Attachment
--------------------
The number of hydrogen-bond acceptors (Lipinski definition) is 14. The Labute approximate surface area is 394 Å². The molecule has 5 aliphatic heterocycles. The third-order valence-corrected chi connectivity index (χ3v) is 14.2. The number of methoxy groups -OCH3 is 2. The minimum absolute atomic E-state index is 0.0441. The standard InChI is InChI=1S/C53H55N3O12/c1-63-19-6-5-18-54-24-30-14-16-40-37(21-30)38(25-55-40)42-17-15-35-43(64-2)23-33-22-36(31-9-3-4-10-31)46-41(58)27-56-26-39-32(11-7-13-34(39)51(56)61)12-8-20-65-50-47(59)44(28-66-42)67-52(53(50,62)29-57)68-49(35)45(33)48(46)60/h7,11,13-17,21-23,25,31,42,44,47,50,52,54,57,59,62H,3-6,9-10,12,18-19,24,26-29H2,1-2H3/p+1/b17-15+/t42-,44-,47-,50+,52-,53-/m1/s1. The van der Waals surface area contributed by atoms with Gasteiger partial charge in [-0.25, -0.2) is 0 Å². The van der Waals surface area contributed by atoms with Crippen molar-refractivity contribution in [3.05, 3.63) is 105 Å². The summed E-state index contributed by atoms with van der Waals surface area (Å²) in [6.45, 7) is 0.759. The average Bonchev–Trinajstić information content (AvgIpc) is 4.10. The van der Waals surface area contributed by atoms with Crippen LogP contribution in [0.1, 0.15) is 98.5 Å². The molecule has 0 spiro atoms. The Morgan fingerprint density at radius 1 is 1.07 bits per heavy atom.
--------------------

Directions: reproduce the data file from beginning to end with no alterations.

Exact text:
The number of hydrogen-bond acceptors (Lipinski definition) is 14. The Labute approximate surface area is 394 Å². The molecule has 5 aliphatic heterocycles. The third-order valence-corrected chi connectivity index (χ3v) is 14.2. The number of methoxy groups -OCH3 is 2. The minimum absolute atomic E-state index is 0.0441. The standard InChI is InChI=1S/C53H55N3O12/c1-63-19-6-5-18-54-24-30-14-16-40-37(21-30)38(25-55-40)42-17-15-35-43(64-2)23-33-22-36(31-9-3-4-10-31)46-41(58)27-56-26-39-32(11-7-13-34(39)51(56)61)12-8-20-65-50-47(59)44(28-66-42)67-52(53(50,62)29-57)68-49(35)45(33)48(46)60/h7,11,13-17,21-23,25,31,42,44,47,50,52,54,57,59,62H,3-6,9-10,12,18-19,24,26-29H2,1-2H3/p+1/b17-15+/t42-,44-,47-,50+,52-,53-/m1/s1. The van der Waals surface area contributed by atoms with Gasteiger partial charge in [-0.25, -0.2) is 0 Å². The van der Waals surface area contributed by atoms with Crippen molar-refractivity contribution in [3.05, 3.63) is 105 Å². The summed E-state index contributed by atoms with van der Waals surface area (Å²) in [6.45, 7) is 0.759. The average Bonchev–Trinajstić information content (AvgIpc) is 4.10. The van der Waals surface area contributed by atoms with Crippen LogP contribution in [0.1, 0.15) is 98.5 Å². The molecule has 0 spiro atoms. The Morgan fingerprint density at radius 1 is 1.07 bits per heavy atom.